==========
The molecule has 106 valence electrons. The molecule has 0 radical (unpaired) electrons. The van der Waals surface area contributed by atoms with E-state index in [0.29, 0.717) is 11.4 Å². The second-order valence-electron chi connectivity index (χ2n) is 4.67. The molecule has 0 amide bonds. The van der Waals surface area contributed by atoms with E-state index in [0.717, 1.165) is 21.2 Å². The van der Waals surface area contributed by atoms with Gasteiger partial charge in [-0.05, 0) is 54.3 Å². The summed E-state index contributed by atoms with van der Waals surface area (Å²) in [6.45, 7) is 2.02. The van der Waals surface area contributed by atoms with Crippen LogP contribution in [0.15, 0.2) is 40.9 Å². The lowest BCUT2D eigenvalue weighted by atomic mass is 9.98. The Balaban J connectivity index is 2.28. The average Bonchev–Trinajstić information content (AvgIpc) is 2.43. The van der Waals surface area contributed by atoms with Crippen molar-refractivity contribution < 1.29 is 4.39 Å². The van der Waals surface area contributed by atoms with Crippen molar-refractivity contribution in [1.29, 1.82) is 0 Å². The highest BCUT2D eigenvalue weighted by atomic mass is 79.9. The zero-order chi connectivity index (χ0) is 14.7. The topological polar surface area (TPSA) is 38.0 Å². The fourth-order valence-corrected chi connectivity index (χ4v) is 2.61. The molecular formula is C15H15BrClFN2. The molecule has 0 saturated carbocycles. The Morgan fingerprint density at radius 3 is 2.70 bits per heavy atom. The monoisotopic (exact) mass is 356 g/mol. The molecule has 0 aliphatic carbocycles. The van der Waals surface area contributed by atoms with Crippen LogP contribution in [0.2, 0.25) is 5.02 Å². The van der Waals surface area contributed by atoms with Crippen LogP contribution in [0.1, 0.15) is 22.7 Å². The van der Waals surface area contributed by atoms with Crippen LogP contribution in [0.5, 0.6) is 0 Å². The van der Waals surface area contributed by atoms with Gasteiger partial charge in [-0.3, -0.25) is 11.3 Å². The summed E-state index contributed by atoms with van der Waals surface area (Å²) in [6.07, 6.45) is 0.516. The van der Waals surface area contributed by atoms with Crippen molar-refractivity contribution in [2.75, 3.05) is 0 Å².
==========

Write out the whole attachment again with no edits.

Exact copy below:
The molecule has 106 valence electrons. The molecule has 0 radical (unpaired) electrons. The van der Waals surface area contributed by atoms with E-state index in [0.29, 0.717) is 11.4 Å². The second-order valence-electron chi connectivity index (χ2n) is 4.67. The molecule has 0 amide bonds. The van der Waals surface area contributed by atoms with E-state index in [0.717, 1.165) is 21.2 Å². The van der Waals surface area contributed by atoms with Gasteiger partial charge in [-0.05, 0) is 54.3 Å². The summed E-state index contributed by atoms with van der Waals surface area (Å²) in [6.45, 7) is 2.02. The van der Waals surface area contributed by atoms with Crippen LogP contribution in [0.15, 0.2) is 40.9 Å². The lowest BCUT2D eigenvalue weighted by atomic mass is 9.98. The Balaban J connectivity index is 2.28. The average Bonchev–Trinajstić information content (AvgIpc) is 2.43. The van der Waals surface area contributed by atoms with Crippen molar-refractivity contribution < 1.29 is 4.39 Å². The van der Waals surface area contributed by atoms with Crippen molar-refractivity contribution in [1.29, 1.82) is 0 Å². The highest BCUT2D eigenvalue weighted by atomic mass is 79.9. The zero-order chi connectivity index (χ0) is 14.7. The topological polar surface area (TPSA) is 38.0 Å². The fourth-order valence-corrected chi connectivity index (χ4v) is 2.61. The molecular formula is C15H15BrClFN2. The molecule has 0 saturated carbocycles. The Morgan fingerprint density at radius 3 is 2.70 bits per heavy atom. The monoisotopic (exact) mass is 356 g/mol. The molecule has 0 aliphatic carbocycles. The van der Waals surface area contributed by atoms with Crippen LogP contribution in [0.2, 0.25) is 5.02 Å². The van der Waals surface area contributed by atoms with Crippen LogP contribution in [0.1, 0.15) is 22.7 Å². The van der Waals surface area contributed by atoms with Crippen LogP contribution in [0.5, 0.6) is 0 Å². The van der Waals surface area contributed by atoms with Gasteiger partial charge in [-0.3, -0.25) is 11.3 Å². The summed E-state index contributed by atoms with van der Waals surface area (Å²) in [6.07, 6.45) is 0.516. The van der Waals surface area contributed by atoms with Crippen molar-refractivity contribution in [2.75, 3.05) is 0 Å².